It seems that to talk about powertrains and performance is at odds with Volvo, especially with their plans for electrification. However, this model sure does have some performance: there’s a turbocharged and supercharged 2-litre four-cylinder engine pushing out a plentiful 320bhp and 400Nm of torque. Add to this an 87bhp electric motor that also churns out more than 240Nm of torque and it’s not surprising that this car rockets to 60mph in just over 4.5 seconds – that’s the same as a hybrid Porsche Panamera that I recently drove. Top speed in the Volvo is limited to 155mph, where permissible. On a negative note, fuel consumption is not what you might expect of a hybrid car – I drove this V90 350 miles through Devon, Somerset, Hampshire and Berkshire on a mixture of roads in all weather conditions and returned 38.5mpg at best, so not quite up to the (NEDC) 140mpg claimed. However, a couple of points to bear in mind here: the way efficiency tests are conducted is changing and they should be much more accurate in the future; the aforementioned Porsche only managed 30mpg; you can drive the Volvo in pure electric mode for more than 20 miles – enough for a lot of peoples’ normal journeys; and finally, a ten year old standard 2.4-litre automatic V70 estate car will only return about 25mpg.
Ten-year-old Volvos, great though they are, don’t drive anywhere near as well as this though. Despite running on 20-inch wheels and low profile rubber, I didn’t ever feel uncomfortable in it – the ride is certainly firm, but not intrusive. This car was fitted with the optional adaptive damping and rear air suspension which works well until you push on through corners and then two tonnes of steel and glass falls behind the competition somewhat. Steering is nicely weighted though and although understeer creeps in, at least you get a good idea of what the wheels are up to – feedback to the chunky steering wheel is much better than a lot of cars give these days.
Safety features abound as you would expect of Sweden’s finest and there is one of the best adaptive cruise control setups I am yet to come across. The buttons on the steering wheel are a delight to use – just hit the set button when you’re at the desired speed; quick presses of the up and down buttons increase/decrease speed by 5mph, whilst a longer press allows for single mph adjustments. Similarly, it is a doddle to regulate the distance to the next vehicle – semi-autonomous tech is brilliant. Lane Keep Assist is another excellent safety aid although I would recommend turning it off on narrow roads otherwise you’ll constantly be admonished. Detection of pedestrians, large animals, cyclists and imminent stationary vehicles is standard on all V90s and includes Full Auto Brake. Then there are airbags galore, inflatable curtains and many other crash protection systems should the unthinkable happen.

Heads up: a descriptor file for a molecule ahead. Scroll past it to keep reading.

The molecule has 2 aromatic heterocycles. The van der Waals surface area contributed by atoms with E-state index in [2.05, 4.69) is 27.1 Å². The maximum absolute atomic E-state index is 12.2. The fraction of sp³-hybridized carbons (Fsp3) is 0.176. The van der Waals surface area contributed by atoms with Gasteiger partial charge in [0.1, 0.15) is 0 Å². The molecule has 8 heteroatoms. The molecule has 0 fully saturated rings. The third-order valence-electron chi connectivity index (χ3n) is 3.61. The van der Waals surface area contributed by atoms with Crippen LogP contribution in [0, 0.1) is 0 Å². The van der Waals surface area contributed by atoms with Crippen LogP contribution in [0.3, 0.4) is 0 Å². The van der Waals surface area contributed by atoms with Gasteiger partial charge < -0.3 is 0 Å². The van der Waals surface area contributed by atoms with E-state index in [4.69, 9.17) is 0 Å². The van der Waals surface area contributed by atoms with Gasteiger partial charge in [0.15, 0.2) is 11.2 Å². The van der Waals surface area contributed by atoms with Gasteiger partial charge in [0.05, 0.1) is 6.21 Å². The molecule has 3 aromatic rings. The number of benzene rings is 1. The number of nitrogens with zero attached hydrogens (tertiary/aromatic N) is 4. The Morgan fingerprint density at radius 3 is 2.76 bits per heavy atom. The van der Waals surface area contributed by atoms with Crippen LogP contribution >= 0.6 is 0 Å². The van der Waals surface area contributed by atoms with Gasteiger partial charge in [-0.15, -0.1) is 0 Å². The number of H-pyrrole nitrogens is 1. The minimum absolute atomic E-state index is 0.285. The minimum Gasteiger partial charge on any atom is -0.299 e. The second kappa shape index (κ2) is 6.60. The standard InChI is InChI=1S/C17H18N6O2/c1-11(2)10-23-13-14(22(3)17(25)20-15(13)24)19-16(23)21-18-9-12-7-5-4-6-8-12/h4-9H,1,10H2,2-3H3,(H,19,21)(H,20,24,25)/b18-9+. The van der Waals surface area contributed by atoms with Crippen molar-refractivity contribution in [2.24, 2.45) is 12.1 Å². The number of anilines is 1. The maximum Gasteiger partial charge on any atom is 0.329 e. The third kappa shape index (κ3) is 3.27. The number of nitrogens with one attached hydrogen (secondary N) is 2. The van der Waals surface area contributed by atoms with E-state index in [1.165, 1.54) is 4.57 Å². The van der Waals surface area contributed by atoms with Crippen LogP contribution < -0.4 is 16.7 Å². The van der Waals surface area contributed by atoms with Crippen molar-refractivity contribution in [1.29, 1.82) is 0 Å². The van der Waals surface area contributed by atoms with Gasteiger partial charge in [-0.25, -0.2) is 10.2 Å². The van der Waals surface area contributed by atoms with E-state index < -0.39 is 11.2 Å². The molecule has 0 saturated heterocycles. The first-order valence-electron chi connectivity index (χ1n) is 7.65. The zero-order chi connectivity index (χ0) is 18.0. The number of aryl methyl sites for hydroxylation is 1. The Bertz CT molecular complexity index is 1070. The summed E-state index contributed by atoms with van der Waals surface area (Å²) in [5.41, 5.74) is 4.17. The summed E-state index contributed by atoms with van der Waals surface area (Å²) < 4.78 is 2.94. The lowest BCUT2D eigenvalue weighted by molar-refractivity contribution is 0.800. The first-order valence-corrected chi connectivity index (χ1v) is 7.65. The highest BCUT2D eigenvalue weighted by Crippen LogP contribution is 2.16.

The loadspace area is, actually, not class leading but you can still cram a lot of stuff in the back of a V90 – 723 litres with the rear seats folded down and 526 litres with them up is comparable to a Mercedes E-class estate that has 540 litres with the rear seats up. Volvo has done a wonderful job of packaging the hybrid battery and auxiliaries into the transmission tunnel area so as to not compromise this most important part of a load hauling car. The V90 has lots of retention eyes and the fit and finish of the carpeting and panels is superb. To gain access, you just press a button under the rear handle and the tailgate lifts on strong dampers; to close, another button instigates a slow, soft closure – don’t forget to employ the loadspace pull cover to keep your belongings away from prying eyes.
Summarising the Volvo V90 T8 is a little tricky because it is contradictory in that it has green credentials but also goes up the road like a scalded cheetah if you want it to. It is a luxury car but also has sporting pretensions, certainly in its styling anyway. However, I became extremely fond of this car and really struggled to give the keys back – Volvo is definitely on a roll at the moment and long may it continue and grow. Forget the Germans, Sweden is producing estate cars to be proud of.